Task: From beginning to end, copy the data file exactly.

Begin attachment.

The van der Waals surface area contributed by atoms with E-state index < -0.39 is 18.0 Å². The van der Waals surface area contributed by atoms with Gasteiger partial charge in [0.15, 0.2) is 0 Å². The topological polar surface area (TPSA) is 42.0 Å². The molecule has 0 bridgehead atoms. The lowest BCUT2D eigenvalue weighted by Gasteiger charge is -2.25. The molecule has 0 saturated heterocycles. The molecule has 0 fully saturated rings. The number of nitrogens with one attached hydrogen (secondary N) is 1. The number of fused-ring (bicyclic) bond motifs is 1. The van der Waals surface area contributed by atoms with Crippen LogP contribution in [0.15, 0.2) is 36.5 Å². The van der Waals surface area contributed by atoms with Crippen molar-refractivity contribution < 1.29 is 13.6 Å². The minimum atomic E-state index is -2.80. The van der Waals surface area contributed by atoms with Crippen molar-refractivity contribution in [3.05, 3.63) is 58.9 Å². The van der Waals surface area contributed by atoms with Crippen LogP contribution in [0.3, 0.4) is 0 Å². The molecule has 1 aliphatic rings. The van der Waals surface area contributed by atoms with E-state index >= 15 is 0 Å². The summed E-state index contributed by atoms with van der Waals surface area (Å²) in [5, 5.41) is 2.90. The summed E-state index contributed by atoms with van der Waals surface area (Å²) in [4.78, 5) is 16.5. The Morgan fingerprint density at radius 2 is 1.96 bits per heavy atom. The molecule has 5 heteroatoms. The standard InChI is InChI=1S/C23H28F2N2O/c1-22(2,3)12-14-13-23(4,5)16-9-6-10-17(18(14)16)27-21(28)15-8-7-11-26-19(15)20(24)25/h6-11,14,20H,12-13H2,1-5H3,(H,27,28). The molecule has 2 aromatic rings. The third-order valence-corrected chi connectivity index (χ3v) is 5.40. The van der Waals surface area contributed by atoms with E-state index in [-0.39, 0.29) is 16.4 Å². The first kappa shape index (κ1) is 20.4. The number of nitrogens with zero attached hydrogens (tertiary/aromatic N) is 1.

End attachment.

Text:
The van der Waals surface area contributed by atoms with E-state index < -0.39 is 18.0 Å². The van der Waals surface area contributed by atoms with Gasteiger partial charge in [0.15, 0.2) is 0 Å². The topological polar surface area (TPSA) is 42.0 Å². The molecule has 0 bridgehead atoms. The lowest BCUT2D eigenvalue weighted by Gasteiger charge is -2.25. The molecule has 0 saturated heterocycles. The molecule has 0 fully saturated rings. The number of nitrogens with one attached hydrogen (secondary N) is 1. The number of fused-ring (bicyclic) bond motifs is 1. The van der Waals surface area contributed by atoms with Crippen LogP contribution in [0.15, 0.2) is 36.5 Å². The van der Waals surface area contributed by atoms with Crippen molar-refractivity contribution < 1.29 is 13.6 Å². The minimum atomic E-state index is -2.80. The van der Waals surface area contributed by atoms with Crippen molar-refractivity contribution in [3.05, 3.63) is 58.9 Å². The van der Waals surface area contributed by atoms with Crippen LogP contribution in [0.3, 0.4) is 0 Å². The molecule has 1 aliphatic rings. The van der Waals surface area contributed by atoms with E-state index >= 15 is 0 Å². The summed E-state index contributed by atoms with van der Waals surface area (Å²) in [5, 5.41) is 2.90. The summed E-state index contributed by atoms with van der Waals surface area (Å²) in [4.78, 5) is 16.5. The Morgan fingerprint density at radius 2 is 1.96 bits per heavy atom. The molecule has 5 heteroatoms. The standard InChI is InChI=1S/C23H28F2N2O/c1-22(2,3)12-14-13-23(4,5)16-9-6-10-17(18(14)16)27-21(28)15-8-7-11-26-19(15)20(24)25/h6-11,14,20H,12-13H2,1-5H3,(H,27,28). The molecule has 2 aromatic rings. The third-order valence-corrected chi connectivity index (χ3v) is 5.40. The van der Waals surface area contributed by atoms with E-state index in [-0.39, 0.29) is 16.4 Å². The first kappa shape index (κ1) is 20.4. The number of nitrogens with zero attached hydrogens (tertiary/aromatic N) is 1.